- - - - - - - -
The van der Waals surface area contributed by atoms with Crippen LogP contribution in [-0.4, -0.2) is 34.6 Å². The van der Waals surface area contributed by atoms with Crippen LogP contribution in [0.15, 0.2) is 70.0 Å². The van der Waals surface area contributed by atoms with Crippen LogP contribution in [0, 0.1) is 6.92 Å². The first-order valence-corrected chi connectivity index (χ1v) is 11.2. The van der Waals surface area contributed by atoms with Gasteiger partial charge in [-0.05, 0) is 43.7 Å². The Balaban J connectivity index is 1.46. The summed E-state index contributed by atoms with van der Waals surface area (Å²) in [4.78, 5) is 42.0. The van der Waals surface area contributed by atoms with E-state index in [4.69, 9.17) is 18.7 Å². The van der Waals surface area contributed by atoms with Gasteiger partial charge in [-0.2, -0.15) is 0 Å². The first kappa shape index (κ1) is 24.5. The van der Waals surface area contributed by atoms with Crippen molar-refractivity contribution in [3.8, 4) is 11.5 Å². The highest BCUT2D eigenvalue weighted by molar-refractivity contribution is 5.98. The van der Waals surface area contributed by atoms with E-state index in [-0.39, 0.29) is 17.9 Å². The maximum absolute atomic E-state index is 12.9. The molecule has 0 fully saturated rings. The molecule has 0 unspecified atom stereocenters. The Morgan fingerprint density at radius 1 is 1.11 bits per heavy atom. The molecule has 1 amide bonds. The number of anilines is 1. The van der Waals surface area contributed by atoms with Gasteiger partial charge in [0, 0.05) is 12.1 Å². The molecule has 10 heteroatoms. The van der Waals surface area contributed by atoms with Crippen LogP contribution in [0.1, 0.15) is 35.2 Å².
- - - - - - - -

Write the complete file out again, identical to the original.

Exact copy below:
The van der Waals surface area contributed by atoms with Crippen LogP contribution in [-0.4, -0.2) is 34.6 Å². The van der Waals surface area contributed by atoms with Crippen LogP contribution in [0.15, 0.2) is 70.0 Å². The van der Waals surface area contributed by atoms with Crippen LogP contribution in [0, 0.1) is 6.92 Å². The first-order valence-corrected chi connectivity index (χ1v) is 11.2. The van der Waals surface area contributed by atoms with Gasteiger partial charge in [-0.05, 0) is 43.7 Å². The Balaban J connectivity index is 1.46. The summed E-state index contributed by atoms with van der Waals surface area (Å²) in [4.78, 5) is 42.0. The van der Waals surface area contributed by atoms with E-state index in [4.69, 9.17) is 18.7 Å². The van der Waals surface area contributed by atoms with Gasteiger partial charge in [-0.2, -0.15) is 0 Å². The first kappa shape index (κ1) is 24.5. The van der Waals surface area contributed by atoms with Crippen molar-refractivity contribution in [3.8, 4) is 11.5 Å². The highest BCUT2D eigenvalue weighted by molar-refractivity contribution is 5.98. The van der Waals surface area contributed by atoms with E-state index in [-0.39, 0.29) is 17.9 Å². The maximum absolute atomic E-state index is 12.9. The molecule has 0 fully saturated rings. The molecule has 0 unspecified atom stereocenters. The Morgan fingerprint density at radius 1 is 1.11 bits per heavy atom. The molecule has 1 amide bonds. The number of anilines is 1. The van der Waals surface area contributed by atoms with Gasteiger partial charge in [0, 0.05) is 12.1 Å². The molecule has 10 heteroatoms. The van der Waals surface area contributed by atoms with Crippen LogP contribution in [0.1, 0.15) is 35.2 Å².